Tag Archives: A Matter of Courage

30Oct/17

A Matter Of Courage by J C Long

We recently had the pleasure of J C Long’s company at WROTE! To learn more about them and get links to their work, check out Episode 127: I’m Not Whitewashing Hong Kong

This was a joy to read, a book set in the backstreets of Hong Kong, where two fictional gangs mainly keep out of each other’s way until one is suspected of murdering a member of the other.

There was more than a whiff of The Fast & The Furious about this, with muscle cars, sassy side characters and a young man trying to prove himself in order to be accepted by the people he looks up to. And I loved it for that. The action scenes were well-written and not too long, and didn’t seem gratuitously shoe-horned in, adding sparkle to an already interesting plot. Show me a beefed-up Mustang and you’ve got me at the first rev, TBH. The family scenes provided grounding and balance, and the sex just added extra spice where needed.

I had no idea that besties jerked off together “just for fun.” It seemed that everyone knew about Winston and Steel, other than the two main protagonists, which got a little frustrating by the end when it was teased out to the max. (No spoilers.) Yet it’s so refreshing to read an M/M romance that is a) not set in the US and b) brash and ballsy but at the same time, adorable (and not in a “pass the bucket” type of way,) whilst not playing by the rules. The head of the “good” gang, The Dragons, is tough but fair, happily paired up with Noah, a cultured Englishman. I was kept guessing throughout the book as to whose side Noah was on, and it was clever touches like that, as well as the growing tensions between Winston and Steel, that made it such an enjoyable read.

I loved the way that all the gay characters are positive ones. The real issue Winston had was whether Steel was interested in him as more than a friend. Steel’s sexuality was fluid. He was a mesmerising character, strong yet vulnerable, with a deep sense of loyalty. I didn’t pick up any angst of whether friends and family would accept them being together. The world of the Dragons was an accepting place for a diverse selection of people. And that was a beautiful thing.

Finally, this book held a definite Asian flavour. It is easy to slip into the mindset that city life is the same all over the world, but it’s important to make the distinction between cultures, and I found that it worked here, from names of the characters to the attitudes and family rituals, and that gave the book its soul.

So this book had it all for me; a burgeoning romance between friends who actually like each other, ferocious street racing, the importance of family, tension between rival gangs, set against the colourful backdrop of Hong Kong. A great book.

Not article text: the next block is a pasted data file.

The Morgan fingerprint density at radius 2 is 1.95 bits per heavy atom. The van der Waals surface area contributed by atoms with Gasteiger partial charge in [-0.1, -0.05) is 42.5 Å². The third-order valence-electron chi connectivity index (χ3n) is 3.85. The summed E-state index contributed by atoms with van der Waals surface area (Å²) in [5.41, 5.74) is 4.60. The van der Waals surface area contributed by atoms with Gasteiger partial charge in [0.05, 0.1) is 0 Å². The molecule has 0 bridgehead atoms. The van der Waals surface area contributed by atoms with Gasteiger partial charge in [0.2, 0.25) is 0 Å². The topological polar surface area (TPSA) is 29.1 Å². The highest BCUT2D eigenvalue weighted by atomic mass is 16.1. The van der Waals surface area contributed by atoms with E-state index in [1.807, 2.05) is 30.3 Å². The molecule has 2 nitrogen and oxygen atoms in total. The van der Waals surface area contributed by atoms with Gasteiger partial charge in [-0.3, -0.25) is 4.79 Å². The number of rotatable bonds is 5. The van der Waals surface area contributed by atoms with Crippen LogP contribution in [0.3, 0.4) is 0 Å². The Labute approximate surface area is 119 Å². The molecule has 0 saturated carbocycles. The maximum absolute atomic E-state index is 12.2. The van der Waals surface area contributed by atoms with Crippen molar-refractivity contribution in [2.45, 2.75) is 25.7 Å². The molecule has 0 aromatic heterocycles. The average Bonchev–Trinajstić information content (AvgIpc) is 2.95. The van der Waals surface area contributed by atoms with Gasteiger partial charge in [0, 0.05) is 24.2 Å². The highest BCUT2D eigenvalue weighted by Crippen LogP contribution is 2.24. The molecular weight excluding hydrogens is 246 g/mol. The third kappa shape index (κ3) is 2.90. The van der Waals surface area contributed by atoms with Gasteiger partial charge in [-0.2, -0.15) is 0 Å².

BLURB

Winston Chang has spent much of his young life admiring the Dragons who have kept his area safe and fought off the gangs that would bring violence to their area. Now that he’s an adult, he wants nothing more than to join the Dragons and live up to those standards.

The opportunity presents itself when his passion and knowledge of cars is just what the Dragons need. One of their own has been killed and his death seems linked to his involvement with the illegal racing scene known as the Dark Streets. Winston is needed to infiltrate the scene and find out who is responsible and why.

Steel has always been Winston’s best friend, and Winston has always been there to get him out of trouble. Just as the stress in Winston’s life reaches its peak, the relationship between Winston and Steel begins to change in ways neither of them expected.

Will Winston and Steel be able to find the courage to face not only the unknown killer stalking the Dark Streets racers but also their growing feelings?

 

 

01Sep/17

JC Long

September 1, 2017


It gives us great pleasure to welcome JC Long as the guest on Episode 127: I’m Not Whitewashing Hong Kong

This week JC Long joins the show to discuss his the next release in his Hong Kong Nights series, A Matter of Courage, writing in a non-western setting, and sensitivity readers.

Follow JC and support his work:

** Episode Note: **
There was some discussion about movies this episode.  The title SA Collins was thinking of is Will You Still Love Me Tomorrow. Viewed on Netflix.

Bio:

J. C. Long is an American expat living in Japan, though he’s also lived stints in Seoul, South Korea—no, he’s not an Army brat; he’s an English teacher. He is also quite passionate about Welsh corgis and is convinced that anyone who does not like them is evil incarnate. His dramatic streak comes from his lifelong involvement in theater. After living in several countries aside from the United States, J. C. is convinced that love is love, no matter where you are, and is determined to write stories that demonstrate exactly that.

His favorite things in the world are pictures of corgis, writing, and Korean food (not in that order… okay, in that order). J. C. spends his time not writing thinking about writing, coming up with new characters, attending Big Bang concerts, and wishing he were writing. The best way to get him to write faster is to motivate him with corgi pictures. Yes, that is a veiled hint.

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